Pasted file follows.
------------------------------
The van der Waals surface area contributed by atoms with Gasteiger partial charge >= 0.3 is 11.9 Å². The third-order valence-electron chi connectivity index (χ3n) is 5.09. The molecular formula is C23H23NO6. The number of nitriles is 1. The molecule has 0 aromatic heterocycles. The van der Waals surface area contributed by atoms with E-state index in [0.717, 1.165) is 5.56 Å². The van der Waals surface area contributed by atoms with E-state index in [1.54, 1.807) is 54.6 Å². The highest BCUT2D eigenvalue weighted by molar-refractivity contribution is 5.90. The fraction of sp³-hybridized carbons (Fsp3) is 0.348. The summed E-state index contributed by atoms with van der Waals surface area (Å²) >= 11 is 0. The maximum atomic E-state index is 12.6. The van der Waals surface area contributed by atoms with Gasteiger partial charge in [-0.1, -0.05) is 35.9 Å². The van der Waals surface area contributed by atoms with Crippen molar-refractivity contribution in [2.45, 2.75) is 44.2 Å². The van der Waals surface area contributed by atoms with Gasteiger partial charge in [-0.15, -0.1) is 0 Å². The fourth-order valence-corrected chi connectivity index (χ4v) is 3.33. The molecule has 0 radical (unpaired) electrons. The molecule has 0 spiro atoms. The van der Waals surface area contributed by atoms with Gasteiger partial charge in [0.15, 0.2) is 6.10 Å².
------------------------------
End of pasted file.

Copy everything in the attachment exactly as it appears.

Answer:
The van der Waals surface area contributed by atoms with Gasteiger partial charge >= 0.3 is 11.9 Å². The third-order valence-electron chi connectivity index (χ3n) is 5.09. The molecular formula is C23H23NO6. The number of nitriles is 1. The molecule has 0 aromatic heterocycles. The van der Waals surface area contributed by atoms with E-state index in [0.717, 1.165) is 5.56 Å². The van der Waals surface area contributed by atoms with E-state index in [1.54, 1.807) is 54.6 Å². The highest BCUT2D eigenvalue weighted by molar-refractivity contribution is 5.90. The fraction of sp³-hybridized carbons (Fsp3) is 0.348. The summed E-state index contributed by atoms with van der Waals surface area (Å²) >= 11 is 0. The maximum atomic E-state index is 12.6. The van der Waals surface area contributed by atoms with Gasteiger partial charge in [-0.1, -0.05) is 35.9 Å². The van der Waals surface area contributed by atoms with Crippen molar-refractivity contribution in [2.45, 2.75) is 44.2 Å². The van der Waals surface area contributed by atoms with Gasteiger partial charge in [-0.15, -0.1) is 0 Å². The fourth-order valence-corrected chi connectivity index (χ4v) is 3.33. The molecule has 0 radical (unpaired) electrons. The molecule has 0 spiro atoms. The van der Waals surface area contributed by atoms with Gasteiger partial charge in [0.15, 0.2) is 6.10 Å².